CHF 1,50 – Vichy, France
Vichy, Queen of Spas, and France, greatly contributed to the creation of nineteenth-century European spa culture. It is the most prestigious and well-known French spa town, the model spa. Situated on a flat plain beside the River Allier, it combines Parisian urban principles with a spa promenade inside the city. Napoleon III encouraged the building of a new spa town laid out with parks and boulevards, a cosmopolitan Little Paris of grand bath complexes, pump rooms connected by covered promenades, casino and theatre, hotels and villas. The success of Vichy resumed after difficult times in the Second World War, and bottled water, reine des villes d’eaux, continued to be exported in large quantities worldwide. This further provides the basis for trademark cosmetics and skincare products of the Vichy Laboratories, the leading skincare brand in European continental pharmacies.
€ 1,00 – Baden-Baden, Germany
Baden-Baden, known as the summer capital of Europe, was patronized by the ruling and cultural elite of nineteenth-century continental Europe. Situated on the western edge of the Black Forest, it became one of Europe’s largest and most fashionable spas with an unbroken tradition of using mineral water for healing from antiquity to the present. Reflected by the separate spa quarter, newly developed across the River Oos from the old town, it was here, in the Kurhaus and Casino, that Baden-Baden acquired a worldwide reputation as the supreme example of the German gaming spa. It was also a place of inspiration for major artists and works of universal significance. Today, balneological treatments and bathing continue with great popularity in both historic and new thermal establishments, while an outstanding tradition of music and theatre is vibrantly sustained.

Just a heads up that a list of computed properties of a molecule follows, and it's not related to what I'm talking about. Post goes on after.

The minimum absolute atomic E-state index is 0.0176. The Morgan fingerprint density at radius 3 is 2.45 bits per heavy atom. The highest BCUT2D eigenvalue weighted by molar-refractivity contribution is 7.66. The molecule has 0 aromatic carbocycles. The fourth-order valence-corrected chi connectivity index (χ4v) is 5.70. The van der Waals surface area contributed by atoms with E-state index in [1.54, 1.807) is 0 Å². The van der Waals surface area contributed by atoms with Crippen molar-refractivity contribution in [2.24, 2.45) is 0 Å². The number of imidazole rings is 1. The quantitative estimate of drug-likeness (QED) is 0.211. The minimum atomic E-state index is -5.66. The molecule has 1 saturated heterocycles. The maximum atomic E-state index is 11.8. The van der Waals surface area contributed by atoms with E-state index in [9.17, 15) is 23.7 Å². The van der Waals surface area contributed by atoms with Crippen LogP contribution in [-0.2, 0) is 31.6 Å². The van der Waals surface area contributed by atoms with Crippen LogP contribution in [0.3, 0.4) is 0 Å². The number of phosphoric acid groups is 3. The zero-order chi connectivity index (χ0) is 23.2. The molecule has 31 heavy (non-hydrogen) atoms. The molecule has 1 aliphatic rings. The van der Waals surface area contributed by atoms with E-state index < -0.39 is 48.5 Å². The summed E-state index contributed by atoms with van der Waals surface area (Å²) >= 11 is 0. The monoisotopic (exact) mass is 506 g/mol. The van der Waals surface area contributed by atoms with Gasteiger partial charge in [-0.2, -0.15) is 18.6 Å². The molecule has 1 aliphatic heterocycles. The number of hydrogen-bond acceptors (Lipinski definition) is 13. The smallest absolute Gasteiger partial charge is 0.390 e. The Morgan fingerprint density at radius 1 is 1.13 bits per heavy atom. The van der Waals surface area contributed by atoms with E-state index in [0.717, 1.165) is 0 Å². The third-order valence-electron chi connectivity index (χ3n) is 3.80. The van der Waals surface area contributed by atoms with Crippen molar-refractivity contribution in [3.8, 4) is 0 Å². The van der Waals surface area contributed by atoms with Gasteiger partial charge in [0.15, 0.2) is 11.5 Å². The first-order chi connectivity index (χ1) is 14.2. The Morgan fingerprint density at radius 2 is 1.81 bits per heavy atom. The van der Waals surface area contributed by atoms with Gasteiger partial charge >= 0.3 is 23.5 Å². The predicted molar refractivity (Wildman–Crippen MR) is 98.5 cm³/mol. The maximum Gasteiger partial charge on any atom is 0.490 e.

€ 1,80 – Baden bei Wien, Austria
Baden bei Wien is just 30 kilometres from Vienna, the historic seat of one of the world’s greatest imperial dynasties – the Habsburgs. Baden was one of their favourite summer resorts, known as a spa of emperors and a magnet for high-level politics. The town combines the classicist architecture of the beginning of the nineteenth century with the architecture and infrastructures of the turn of the twentieth century, when Baden became a world class spa resort. The spa district is centred on the spa garden that contains the Kurhaus, Trinkhalle, Sommerarena and music pavilion. The therapeutic and recreational spa landscape extends into a scenic terrain of hills and a valley that contain a distinguished belt of villas and parks. Musical heritage of outstanding universal significance is linked to one of the favourite workplaces of Wolfgang Amadeus Mozart, Ludwig van Beethoven and Johann Strauss.
Date of Issue: 9 September 2022
Designer: Rorie Katz
Printer: Cartor Security Printing (France)
Process: Offset Lithography
Perforation: 14.5 x 14.25
Stamp size: 50mm x 35mm
Stamps per sheet: 20
60¢ 4,500 sheets (90,000 stamps)
$1.40 4,500 sheets (90,000 stamps)
CHF 1.10 3,500 sheets (70,000 stamps)
CHF 1.50 3,500 sheets (70,000 stamps)
€ 1,00 3,500 sheets (70,000 stamps)
€ 1,80 3,500 sheets (70,000 stamps)
New York 6,000 booklets
Geneva 6,000 booklets
Vienna 7,000 booklets